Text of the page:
The efforts of soldiers in battling a blaze that razed the 134-year-old Puckapunyal Military Area (PMA) primary school late last year were not in vain, as the outcome could have been much worse.
The children will start the new school year in temporary facilities, but the actions of local residents, including staff from the Combined Arms Training Centre (CATC), and 16 fire crews prevented the fast-moving December 6 fire from spreading to married quarters and surrounding bushland.
CATC operations officer Major Matt Whitwell was about to take his children on a bike ride on the day of the fire when he noticed a cloud of smoke coming from the direction of the school.
“Not having heard any sirens or activity around the married quarter area, I decided to go up to the school and see if it was a controlled burn or not,” he said.
A single Ventia (Defence-contracted fire and rescue) fire truck was on the scene with firefighters preparing hoses and equipment.
“I asked if they needed any assistance, and was told that other crews en route would need an escort,” Major Whitwell said.
“I saw one firefighter was flat out on his radio as well as helping another firefighter remove his oxygen cylinder from the breathing apparatus.
“I asked one of Wilson Security guards to head to the front gate, and started helping them with the cylinder.
“As I was doing so, I heard a shout from behind me.”
Running towards Major Whitwell were Warrant Officer Class 2 Bernie Maus, from the School of Armour (SoARMD), and United States Marine Corps (USMC) personnel on exchange, Master Sergeant Ricky Farrell and Gunnery Sergeant Ryan Accornero.
They helped roll out fire hoses to near the school’s main buildings, connect them to the fire trucks, and continue changing oxygen cylinders as required by the fire crews who were working to contain the blaze.
“By the time it had taken us to do this, the fire had become a furnace, spreading very quickly along the length of the school buildings, and was getting incredibly hot,” Major Whitwell said.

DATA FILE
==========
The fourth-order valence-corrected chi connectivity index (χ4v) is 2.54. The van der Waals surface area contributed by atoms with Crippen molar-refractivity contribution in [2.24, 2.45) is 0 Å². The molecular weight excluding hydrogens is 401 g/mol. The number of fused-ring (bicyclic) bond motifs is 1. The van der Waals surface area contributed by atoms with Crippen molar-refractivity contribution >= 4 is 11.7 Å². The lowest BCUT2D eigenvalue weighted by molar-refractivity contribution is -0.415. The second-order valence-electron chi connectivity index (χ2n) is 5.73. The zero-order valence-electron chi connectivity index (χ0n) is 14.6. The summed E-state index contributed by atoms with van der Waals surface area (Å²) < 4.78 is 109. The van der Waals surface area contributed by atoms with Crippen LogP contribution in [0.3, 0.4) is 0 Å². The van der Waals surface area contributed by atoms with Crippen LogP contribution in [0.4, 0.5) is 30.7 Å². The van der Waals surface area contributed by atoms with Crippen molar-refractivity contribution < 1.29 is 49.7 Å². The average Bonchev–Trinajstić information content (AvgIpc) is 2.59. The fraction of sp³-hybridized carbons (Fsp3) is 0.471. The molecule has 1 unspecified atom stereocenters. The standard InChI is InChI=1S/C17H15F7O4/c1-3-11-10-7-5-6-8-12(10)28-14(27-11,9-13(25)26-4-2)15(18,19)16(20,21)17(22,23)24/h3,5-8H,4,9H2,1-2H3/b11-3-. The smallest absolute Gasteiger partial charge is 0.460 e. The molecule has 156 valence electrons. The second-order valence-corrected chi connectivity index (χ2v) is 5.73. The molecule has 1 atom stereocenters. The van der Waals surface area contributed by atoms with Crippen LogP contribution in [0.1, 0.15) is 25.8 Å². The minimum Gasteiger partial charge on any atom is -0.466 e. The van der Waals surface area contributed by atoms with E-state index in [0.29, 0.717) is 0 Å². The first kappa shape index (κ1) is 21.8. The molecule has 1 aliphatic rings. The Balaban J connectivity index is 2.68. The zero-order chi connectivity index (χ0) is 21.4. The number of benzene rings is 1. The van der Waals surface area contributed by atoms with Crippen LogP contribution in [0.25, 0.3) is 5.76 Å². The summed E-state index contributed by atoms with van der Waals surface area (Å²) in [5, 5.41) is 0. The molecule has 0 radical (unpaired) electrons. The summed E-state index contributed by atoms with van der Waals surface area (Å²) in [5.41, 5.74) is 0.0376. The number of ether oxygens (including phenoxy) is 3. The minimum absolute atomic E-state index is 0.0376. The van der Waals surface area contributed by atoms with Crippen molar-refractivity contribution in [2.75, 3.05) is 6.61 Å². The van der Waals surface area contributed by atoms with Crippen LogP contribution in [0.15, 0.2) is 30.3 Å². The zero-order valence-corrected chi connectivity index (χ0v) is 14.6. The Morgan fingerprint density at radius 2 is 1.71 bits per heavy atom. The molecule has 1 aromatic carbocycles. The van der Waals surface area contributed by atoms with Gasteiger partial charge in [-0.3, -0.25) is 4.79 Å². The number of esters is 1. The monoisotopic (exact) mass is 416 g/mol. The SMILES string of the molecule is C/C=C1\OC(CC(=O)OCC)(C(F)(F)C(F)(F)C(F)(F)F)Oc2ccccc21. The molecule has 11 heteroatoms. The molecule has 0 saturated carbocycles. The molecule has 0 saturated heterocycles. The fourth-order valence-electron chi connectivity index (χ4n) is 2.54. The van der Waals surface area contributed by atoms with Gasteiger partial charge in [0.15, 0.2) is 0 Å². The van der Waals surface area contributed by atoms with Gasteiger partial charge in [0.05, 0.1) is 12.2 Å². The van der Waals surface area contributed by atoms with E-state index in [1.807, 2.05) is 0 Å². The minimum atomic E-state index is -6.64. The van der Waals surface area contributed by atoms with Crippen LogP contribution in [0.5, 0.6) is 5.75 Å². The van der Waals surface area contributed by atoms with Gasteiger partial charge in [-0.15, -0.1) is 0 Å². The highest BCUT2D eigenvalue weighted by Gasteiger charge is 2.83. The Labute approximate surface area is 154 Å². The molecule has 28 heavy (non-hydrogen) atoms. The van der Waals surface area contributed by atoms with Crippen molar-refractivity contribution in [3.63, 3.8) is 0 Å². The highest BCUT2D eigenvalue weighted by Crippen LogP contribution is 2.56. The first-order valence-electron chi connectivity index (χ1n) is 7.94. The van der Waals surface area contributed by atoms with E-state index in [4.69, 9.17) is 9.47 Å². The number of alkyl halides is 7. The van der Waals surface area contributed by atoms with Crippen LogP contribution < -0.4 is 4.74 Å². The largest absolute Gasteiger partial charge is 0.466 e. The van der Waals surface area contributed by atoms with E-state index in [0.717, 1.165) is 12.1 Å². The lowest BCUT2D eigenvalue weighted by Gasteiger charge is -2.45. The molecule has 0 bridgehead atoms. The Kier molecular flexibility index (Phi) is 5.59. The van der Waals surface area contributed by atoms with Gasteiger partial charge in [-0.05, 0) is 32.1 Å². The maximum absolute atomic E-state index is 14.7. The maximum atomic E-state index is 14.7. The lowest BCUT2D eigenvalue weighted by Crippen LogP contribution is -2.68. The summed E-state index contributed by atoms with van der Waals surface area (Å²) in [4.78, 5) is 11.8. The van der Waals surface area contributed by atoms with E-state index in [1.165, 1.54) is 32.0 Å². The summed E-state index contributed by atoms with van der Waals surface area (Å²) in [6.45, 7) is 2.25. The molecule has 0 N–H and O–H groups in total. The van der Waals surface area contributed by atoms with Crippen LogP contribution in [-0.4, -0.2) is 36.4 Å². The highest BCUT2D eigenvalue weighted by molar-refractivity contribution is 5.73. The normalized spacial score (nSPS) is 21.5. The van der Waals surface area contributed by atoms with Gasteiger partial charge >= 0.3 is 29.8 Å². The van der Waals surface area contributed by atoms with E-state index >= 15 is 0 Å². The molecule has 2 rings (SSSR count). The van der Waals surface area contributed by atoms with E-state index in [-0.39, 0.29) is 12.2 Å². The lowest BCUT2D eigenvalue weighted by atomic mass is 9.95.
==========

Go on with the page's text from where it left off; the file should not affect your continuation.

“Thick smoke was everywhere and making it hard to breathe in some areas and embers were landing on us and burning our clothes.”
The fire had become a furnace, spreading very quickly along the length of the school buildings.
School of Artillery Commanding Officer Lieutenant Colonel Benny Gray and Major John Ozols from the School of Armour arrived and cleared the netball and volleyball courts to give the trucks better access to the fire.
Major Whitwell said Master Sergeant Farrell and Major Ozols located a fire hydrant on the edge of the netball courts and began running out lengths of hose to the yet-unburnt end of the main building.
“Our job then was to help the fire crews attacking the fire from the front by replacing damaged or burnt hoses with new sections of hose to give them as much reach as possible,” Major Whitwell said.
While doing so, Major Ozols identified a hose that was laid out and not in use, which he turned on and directed towards the fire, soon backed up by Major Whitwell and Gunnery Sergeant Accornero.
“We were soon replaced by three to four firefighters who took the hose from us, but we kept busy replacing burnt hoses, extending and reconnecting new hoses and assisting the firefighters wherever we could,” Major Whitwell said.
An electrical fault was later identified as the cause of the fire.
The outcome could have been much worse.
"Because of to the strength and direction of the winds at the time, there was a genuine concern from us and the firefighters that the fire would jump from the school," Major Whitwell said.
"But because of the exceptional efforts of the Ventia team and Country Fire Authority volunteers, this potentially catastrophic situation was averted,” Maj Whitwell said.
Major Whitwell said there were plenty of positives to come from the experience, including working alongside the firefighters.
He said witnessing their courage, professionalism and determination was very rewarding.
“I also have a distinct memory while fighting the fire: looking to my half-right into the building and seeing a firefighter inside the building, only about one or two rooms along from where the firefront had reached,” he said.
“I was later told they were trying to clear the remaining offices to ensure no-one was trapped inside, and to recover anything of value along the way.
“I believe they were able to save the Grade 6 students’ graduation trophies and certificates.”
PMA station officer Michael Simpson was thankful for the efforts of the soldiers who alleviated the strain on the firefighters.
“Your actions, and those of your colleagues on the day are a true reflection of the values that exist within the Puckapunyal community, and all military personnel who without question, were prepared to help others,” Mr Simpson told the soldiers.
Senior ADF Officer Puckapunyal and CATC Commandant Colonel David McCammon said he was proud of the effort of the Australian and US exchange soldiers who pitched in, and for the community support received from local towns and Victoria Police, State Emergency Service, Ambulance Victoria and Rescue Victoria.
“We’ve made arrangements to keep the children at school together onsite at the PMA until the school rebuilds – the bonds in this community will remain strong,” he said.